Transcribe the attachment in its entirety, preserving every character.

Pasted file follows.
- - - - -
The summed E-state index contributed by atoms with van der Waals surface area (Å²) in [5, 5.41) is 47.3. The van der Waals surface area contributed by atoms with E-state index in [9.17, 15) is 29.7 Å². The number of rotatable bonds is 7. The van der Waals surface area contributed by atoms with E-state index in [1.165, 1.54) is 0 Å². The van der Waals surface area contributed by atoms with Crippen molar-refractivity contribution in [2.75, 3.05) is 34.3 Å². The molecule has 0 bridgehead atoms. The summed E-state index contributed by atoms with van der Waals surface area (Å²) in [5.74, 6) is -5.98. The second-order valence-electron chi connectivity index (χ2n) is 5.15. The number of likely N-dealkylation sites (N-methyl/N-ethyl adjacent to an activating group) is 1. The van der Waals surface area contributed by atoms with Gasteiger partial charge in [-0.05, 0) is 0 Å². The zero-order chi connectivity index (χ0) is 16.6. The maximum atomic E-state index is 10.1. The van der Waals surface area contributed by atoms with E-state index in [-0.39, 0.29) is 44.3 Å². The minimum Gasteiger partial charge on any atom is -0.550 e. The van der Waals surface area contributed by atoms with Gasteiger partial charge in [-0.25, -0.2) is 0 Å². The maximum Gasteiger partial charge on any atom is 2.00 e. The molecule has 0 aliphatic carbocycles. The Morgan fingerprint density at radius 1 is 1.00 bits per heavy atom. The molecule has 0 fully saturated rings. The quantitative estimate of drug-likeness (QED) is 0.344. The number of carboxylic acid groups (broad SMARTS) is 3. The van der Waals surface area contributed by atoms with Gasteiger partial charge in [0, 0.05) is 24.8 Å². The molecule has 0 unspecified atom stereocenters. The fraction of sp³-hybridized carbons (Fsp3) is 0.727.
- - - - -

The summed E-state index contributed by atoms with van der Waals surface area (Å²) in [5, 5.41) is 47.3. The van der Waals surface area contributed by atoms with E-state index in [9.17, 15) is 29.7 Å². The number of rotatable bonds is 7. The van der Waals surface area contributed by atoms with E-state index in [1.165, 1.54) is 0 Å². The van der Waals surface area contributed by atoms with Crippen molar-refractivity contribution in [2.75, 3.05) is 34.3 Å². The molecule has 0 bridgehead atoms. The summed E-state index contributed by atoms with van der Waals surface area (Å²) in [5.74, 6) is -5.98. The second-order valence-electron chi connectivity index (χ2n) is 5.15. The number of likely N-dealkylation sites (N-methyl/N-ethyl adjacent to an activating group) is 1. The van der Waals surface area contributed by atoms with Gasteiger partial charge in [-0.05, 0) is 0 Å². The zero-order chi connectivity index (χ0) is 16.6. The maximum atomic E-state index is 10.1. The van der Waals surface area contributed by atoms with E-state index in [-0.39, 0.29) is 44.3 Å². The minimum Gasteiger partial charge on any atom is -0.550 e. The van der Waals surface area contributed by atoms with Gasteiger partial charge in [-0.25, -0.2) is 0 Å². The maximum Gasteiger partial charge on any atom is 2.00 e. The molecule has 0 aliphatic carbocycles. The Morgan fingerprint density at radius 1 is 1.00 bits per heavy atom. The molecule has 0 fully saturated rings. The quantitative estimate of drug-likeness (QED) is 0.344. The number of carboxylic acid groups (broad SMARTS) is 3. The van der Waals surface area contributed by atoms with Gasteiger partial charge in [0, 0.05) is 24.8 Å². The molecule has 0 unspecified atom stereocenters. The fraction of sp³-hybridized carbons (Fsp3) is 0.727.